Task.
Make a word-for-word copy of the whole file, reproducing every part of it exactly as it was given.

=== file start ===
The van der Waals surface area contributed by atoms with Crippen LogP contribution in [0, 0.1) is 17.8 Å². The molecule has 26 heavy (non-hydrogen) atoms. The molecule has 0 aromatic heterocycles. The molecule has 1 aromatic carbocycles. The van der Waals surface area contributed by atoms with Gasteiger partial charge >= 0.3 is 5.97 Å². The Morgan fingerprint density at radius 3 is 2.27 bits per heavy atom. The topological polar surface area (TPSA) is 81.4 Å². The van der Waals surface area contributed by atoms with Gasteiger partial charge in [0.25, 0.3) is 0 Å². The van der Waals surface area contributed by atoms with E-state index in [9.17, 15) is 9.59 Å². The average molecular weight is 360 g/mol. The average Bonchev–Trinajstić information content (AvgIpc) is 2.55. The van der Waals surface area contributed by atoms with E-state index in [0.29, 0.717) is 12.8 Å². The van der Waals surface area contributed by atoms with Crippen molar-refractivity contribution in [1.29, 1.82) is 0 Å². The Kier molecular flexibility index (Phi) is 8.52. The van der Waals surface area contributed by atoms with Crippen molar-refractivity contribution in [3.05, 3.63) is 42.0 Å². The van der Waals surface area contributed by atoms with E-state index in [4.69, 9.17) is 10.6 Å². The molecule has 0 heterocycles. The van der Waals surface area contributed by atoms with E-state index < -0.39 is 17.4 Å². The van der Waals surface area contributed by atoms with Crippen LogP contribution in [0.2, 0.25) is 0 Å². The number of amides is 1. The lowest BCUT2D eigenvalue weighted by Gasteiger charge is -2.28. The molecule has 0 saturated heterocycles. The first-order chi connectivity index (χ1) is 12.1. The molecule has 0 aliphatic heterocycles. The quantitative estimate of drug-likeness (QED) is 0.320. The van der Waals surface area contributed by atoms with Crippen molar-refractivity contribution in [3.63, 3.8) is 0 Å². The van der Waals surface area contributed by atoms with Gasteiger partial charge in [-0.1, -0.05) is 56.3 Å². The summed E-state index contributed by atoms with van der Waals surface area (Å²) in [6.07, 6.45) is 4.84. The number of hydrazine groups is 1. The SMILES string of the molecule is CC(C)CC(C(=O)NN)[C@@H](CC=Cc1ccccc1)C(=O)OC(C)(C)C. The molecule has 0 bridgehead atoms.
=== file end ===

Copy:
The van der Waals surface area contributed by atoms with Crippen LogP contribution in [0, 0.1) is 17.8 Å². The molecule has 26 heavy (non-hydrogen) atoms. The molecule has 0 aromatic heterocycles. The molecule has 1 aromatic carbocycles. The van der Waals surface area contributed by atoms with Gasteiger partial charge >= 0.3 is 5.97 Å². The Morgan fingerprint density at radius 3 is 2.27 bits per heavy atom. The topological polar surface area (TPSA) is 81.4 Å². The van der Waals surface area contributed by atoms with Gasteiger partial charge in [0.25, 0.3) is 0 Å². The van der Waals surface area contributed by atoms with E-state index in [9.17, 15) is 9.59 Å². The average molecular weight is 360 g/mol. The average Bonchev–Trinajstić information content (AvgIpc) is 2.55. The van der Waals surface area contributed by atoms with E-state index in [0.29, 0.717) is 12.8 Å². The van der Waals surface area contributed by atoms with Crippen molar-refractivity contribution in [1.29, 1.82) is 0 Å². The Kier molecular flexibility index (Phi) is 8.52. The van der Waals surface area contributed by atoms with Crippen molar-refractivity contribution in [3.05, 3.63) is 42.0 Å². The van der Waals surface area contributed by atoms with E-state index in [4.69, 9.17) is 10.6 Å². The molecule has 0 heterocycles. The van der Waals surface area contributed by atoms with E-state index < -0.39 is 17.4 Å². The van der Waals surface area contributed by atoms with Crippen LogP contribution in [0.2, 0.25) is 0 Å². The number of amides is 1. The lowest BCUT2D eigenvalue weighted by Gasteiger charge is -2.28. The molecule has 0 saturated heterocycles. The first-order chi connectivity index (χ1) is 12.1. The molecule has 0 aliphatic heterocycles. The quantitative estimate of drug-likeness (QED) is 0.320. The van der Waals surface area contributed by atoms with Crippen molar-refractivity contribution in [3.63, 3.8) is 0 Å². The van der Waals surface area contributed by atoms with Gasteiger partial charge in [-0.1, -0.05) is 56.3 Å². The summed E-state index contributed by atoms with van der Waals surface area (Å²) in [6.07, 6.45) is 4.84. The number of hydrazine groups is 1. The SMILES string of the molecule is CC(C)CC(C(=O)NN)[C@@H](CC=Cc1ccccc1)C(=O)OC(C)(C)C. The molecule has 0 bridgehead atoms.